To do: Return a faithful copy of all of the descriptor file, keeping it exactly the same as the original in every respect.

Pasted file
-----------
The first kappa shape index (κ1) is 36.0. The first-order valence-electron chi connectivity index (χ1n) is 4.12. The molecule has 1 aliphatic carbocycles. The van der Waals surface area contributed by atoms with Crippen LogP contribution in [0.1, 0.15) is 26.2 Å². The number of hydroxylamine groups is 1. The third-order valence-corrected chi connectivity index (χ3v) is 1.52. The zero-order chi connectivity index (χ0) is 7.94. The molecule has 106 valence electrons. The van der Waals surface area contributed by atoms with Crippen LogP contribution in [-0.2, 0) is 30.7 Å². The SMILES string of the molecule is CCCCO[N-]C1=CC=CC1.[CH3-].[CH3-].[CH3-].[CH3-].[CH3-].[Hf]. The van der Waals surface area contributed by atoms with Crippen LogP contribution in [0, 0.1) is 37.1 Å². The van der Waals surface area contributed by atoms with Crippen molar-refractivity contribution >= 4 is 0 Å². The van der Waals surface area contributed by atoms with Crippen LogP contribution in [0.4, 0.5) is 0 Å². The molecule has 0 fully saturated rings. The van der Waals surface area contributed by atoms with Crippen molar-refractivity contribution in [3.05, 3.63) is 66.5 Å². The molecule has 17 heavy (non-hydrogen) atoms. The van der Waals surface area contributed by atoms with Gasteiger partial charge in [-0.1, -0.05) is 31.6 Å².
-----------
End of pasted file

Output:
The first kappa shape index (κ1) is 36.0. The first-order valence-electron chi connectivity index (χ1n) is 4.12. The molecule has 1 aliphatic carbocycles. The van der Waals surface area contributed by atoms with Crippen LogP contribution in [0.1, 0.15) is 26.2 Å². The number of hydroxylamine groups is 1. The third-order valence-corrected chi connectivity index (χ3v) is 1.52. The zero-order chi connectivity index (χ0) is 7.94. The molecule has 106 valence electrons. The van der Waals surface area contributed by atoms with Crippen LogP contribution in [-0.2, 0) is 30.7 Å². The SMILES string of the molecule is CCCCO[N-]C1=CC=CC1.[CH3-].[CH3-].[CH3-].[CH3-].[CH3-].[Hf]. The van der Waals surface area contributed by atoms with Crippen LogP contribution in [0, 0.1) is 37.1 Å². The van der Waals surface area contributed by atoms with Crippen molar-refractivity contribution >= 4 is 0 Å². The van der Waals surface area contributed by atoms with Crippen LogP contribution in [0.4, 0.5) is 0 Å². The molecule has 0 fully saturated rings. The van der Waals surface area contributed by atoms with Crippen molar-refractivity contribution in [3.05, 3.63) is 66.5 Å². The molecule has 17 heavy (non-hydrogen) atoms. The van der Waals surface area contributed by atoms with Gasteiger partial charge in [-0.1, -0.05) is 31.6 Å².